How to drive in the rain

How to drive in the rain

15/10/2021
Car in rain

With the summer coming to an end in the UK and the weather starting to take a turn for the worse, the Bill Plant Driving School team would like to give you some hints and tips for driving in the rain. 

How does rain affect my driving?

Stopping Distances:

As per the Highway Code, the stopping distance for vehicles doubles when driving in the rain due to your tyres having less grip on the road. Please leave more space between yourself and the car in front and keep to a slower speed to overcome this. 

Visibility:

In a heavy downpour, water will stay on your windshield, making it nearly impossible for you to see. Before leaving, make sure that your windshield wipers are fully functional to clear the water, so you have a clear field of vision. 

Things to check before setting off

Is your journey necessary?:

Think to see if the journey can be made at a later time/date. If not, avoid places that are prone to flooding and allow yourself extra time for the journey.  

Make sure headlights/ wipers are working:

You will need to have your headlights and windshield wipers on during your travels to increase visibility and allow other road users to see you more clearly. It’s best to double-check that both are working before setting off. 

Tyres:

You must make sure that your tyres are the recommended legal tyre tread depth (1.6mm) to make sure that you have enough grip on the road while driving.

Fuel:

Make sure that you have enough fuel before setting off on your journey. Rain can cause a lot of traffic as well as using your headlights, wipers and heater, all of which significantly affects your fuel consumption. 

How to drive in the rain

Slow down:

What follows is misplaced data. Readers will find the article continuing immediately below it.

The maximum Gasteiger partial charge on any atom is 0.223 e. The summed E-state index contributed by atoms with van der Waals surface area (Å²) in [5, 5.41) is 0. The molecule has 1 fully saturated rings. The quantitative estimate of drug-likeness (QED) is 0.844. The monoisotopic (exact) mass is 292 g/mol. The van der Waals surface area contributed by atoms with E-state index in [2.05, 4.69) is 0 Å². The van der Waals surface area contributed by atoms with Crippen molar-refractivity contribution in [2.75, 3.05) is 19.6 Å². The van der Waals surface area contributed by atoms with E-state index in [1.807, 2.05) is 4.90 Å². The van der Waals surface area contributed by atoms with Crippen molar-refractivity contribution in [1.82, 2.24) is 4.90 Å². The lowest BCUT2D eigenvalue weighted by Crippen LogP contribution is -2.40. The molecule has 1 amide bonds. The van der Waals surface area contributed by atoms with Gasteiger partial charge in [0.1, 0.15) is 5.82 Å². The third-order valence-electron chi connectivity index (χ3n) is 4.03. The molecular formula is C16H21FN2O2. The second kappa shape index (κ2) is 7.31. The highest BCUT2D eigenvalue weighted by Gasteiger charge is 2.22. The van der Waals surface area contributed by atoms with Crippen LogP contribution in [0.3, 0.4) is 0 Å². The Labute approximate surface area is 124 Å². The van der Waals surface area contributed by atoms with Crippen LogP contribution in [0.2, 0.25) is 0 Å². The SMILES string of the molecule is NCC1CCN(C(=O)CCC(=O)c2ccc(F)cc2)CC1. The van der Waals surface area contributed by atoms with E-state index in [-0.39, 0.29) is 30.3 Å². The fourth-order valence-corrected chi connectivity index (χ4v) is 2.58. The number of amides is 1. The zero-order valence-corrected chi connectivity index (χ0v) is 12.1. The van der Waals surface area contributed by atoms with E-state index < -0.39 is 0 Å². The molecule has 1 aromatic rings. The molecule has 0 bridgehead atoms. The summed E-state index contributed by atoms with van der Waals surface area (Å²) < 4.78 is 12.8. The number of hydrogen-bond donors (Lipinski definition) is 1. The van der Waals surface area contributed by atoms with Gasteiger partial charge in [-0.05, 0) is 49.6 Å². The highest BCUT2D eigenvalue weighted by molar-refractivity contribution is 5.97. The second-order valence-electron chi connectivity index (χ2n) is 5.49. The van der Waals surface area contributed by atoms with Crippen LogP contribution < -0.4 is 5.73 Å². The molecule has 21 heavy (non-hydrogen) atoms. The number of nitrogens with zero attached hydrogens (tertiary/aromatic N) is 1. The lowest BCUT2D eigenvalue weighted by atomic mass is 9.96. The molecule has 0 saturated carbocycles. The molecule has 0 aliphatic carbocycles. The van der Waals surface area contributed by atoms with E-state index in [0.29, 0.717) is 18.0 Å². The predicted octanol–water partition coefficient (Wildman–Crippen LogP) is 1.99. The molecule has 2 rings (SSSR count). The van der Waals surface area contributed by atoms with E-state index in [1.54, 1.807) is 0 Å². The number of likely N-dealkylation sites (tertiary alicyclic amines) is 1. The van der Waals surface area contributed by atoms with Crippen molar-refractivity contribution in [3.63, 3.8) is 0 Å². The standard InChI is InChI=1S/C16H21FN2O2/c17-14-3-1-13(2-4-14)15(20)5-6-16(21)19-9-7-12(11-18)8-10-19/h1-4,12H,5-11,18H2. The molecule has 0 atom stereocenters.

Stopping distances are doubled in the rain, so reducing your speed will leave you more space between you and the car in front. 

Don’t heavy brake:

Heavy braking in the rain can cause you to aquaplane (where your wheels are not touching the road due to a layer of water being between them) and cause you to lose control. Instead, you should gently press your brakes in order to slow down. 

Avoid standing water:

Driving too quickly through standing water can cause aquaplaning. If you feel your car lose contact with the road and your steering becomes light, ease off the accelerator to allow your car to slow down (do not press your brake as this can cause you to lose further control!) until you regain control. 

Use heater to unfog windows:

Rain will cause your windshield to fog up and heavy impact your visibility. To clear your windshield, use your heater on the windshield setting, and the fog will clear.  

Look out for large vehicles:

Try your best to stay clear of large vehicles such as lorries and buses as these will cause spray, which again will affect your visibility. If you do have to go past a large vehicle, you should increase the speed of your windshield wipers to get rid of the access water quickly.  

Don’t use cruise control:

Using cruise control in the rain can cause your car to skid and lose control. As stated above, if you start to aqua plain, you will need to reduce your speed and not use your brake. If you are using cruise control, the car will not slow down automatically if you take your foot off of the accelerator, so you will have to use your brakes which could cause you to lose control of the car. 


Learn to drive with driving lessons from one of our professionally trained driving instructors. All of our driving instructors have completed our driving instructor training and lessons are available in several locations.

Sam